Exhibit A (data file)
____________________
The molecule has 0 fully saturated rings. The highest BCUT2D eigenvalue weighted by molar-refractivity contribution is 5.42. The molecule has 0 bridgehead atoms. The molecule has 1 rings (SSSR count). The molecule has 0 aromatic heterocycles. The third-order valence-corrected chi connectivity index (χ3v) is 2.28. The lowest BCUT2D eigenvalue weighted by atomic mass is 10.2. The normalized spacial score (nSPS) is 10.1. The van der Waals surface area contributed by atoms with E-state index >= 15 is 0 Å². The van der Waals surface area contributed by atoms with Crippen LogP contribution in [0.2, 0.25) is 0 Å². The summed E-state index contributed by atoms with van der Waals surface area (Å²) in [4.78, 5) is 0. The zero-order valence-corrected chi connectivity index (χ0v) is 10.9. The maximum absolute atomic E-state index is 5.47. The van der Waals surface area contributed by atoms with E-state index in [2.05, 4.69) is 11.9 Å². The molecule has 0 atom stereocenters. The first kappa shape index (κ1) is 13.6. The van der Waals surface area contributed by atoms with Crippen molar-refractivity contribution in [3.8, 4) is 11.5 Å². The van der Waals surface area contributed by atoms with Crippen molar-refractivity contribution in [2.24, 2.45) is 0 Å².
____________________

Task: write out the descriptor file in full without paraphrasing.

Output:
The molecule has 0 fully saturated rings. The highest BCUT2D eigenvalue weighted by molar-refractivity contribution is 5.42. The molecule has 0 bridgehead atoms. The molecule has 1 rings (SSSR count). The molecule has 0 aromatic heterocycles. The third-order valence-corrected chi connectivity index (χ3v) is 2.28. The lowest BCUT2D eigenvalue weighted by atomic mass is 10.2. The normalized spacial score (nSPS) is 10.1. The van der Waals surface area contributed by atoms with E-state index >= 15 is 0 Å². The van der Waals surface area contributed by atoms with Crippen LogP contribution in [0.2, 0.25) is 0 Å². The summed E-state index contributed by atoms with van der Waals surface area (Å²) in [4.78, 5) is 0. The zero-order valence-corrected chi connectivity index (χ0v) is 10.9. The maximum absolute atomic E-state index is 5.47. The van der Waals surface area contributed by atoms with E-state index in [2.05, 4.69) is 11.9 Å². The molecule has 0 atom stereocenters. The first kappa shape index (κ1) is 13.6. The van der Waals surface area contributed by atoms with Crippen molar-refractivity contribution in [3.8, 4) is 11.5 Å². The van der Waals surface area contributed by atoms with Crippen molar-refractivity contribution in [2.24, 2.45) is 0 Å².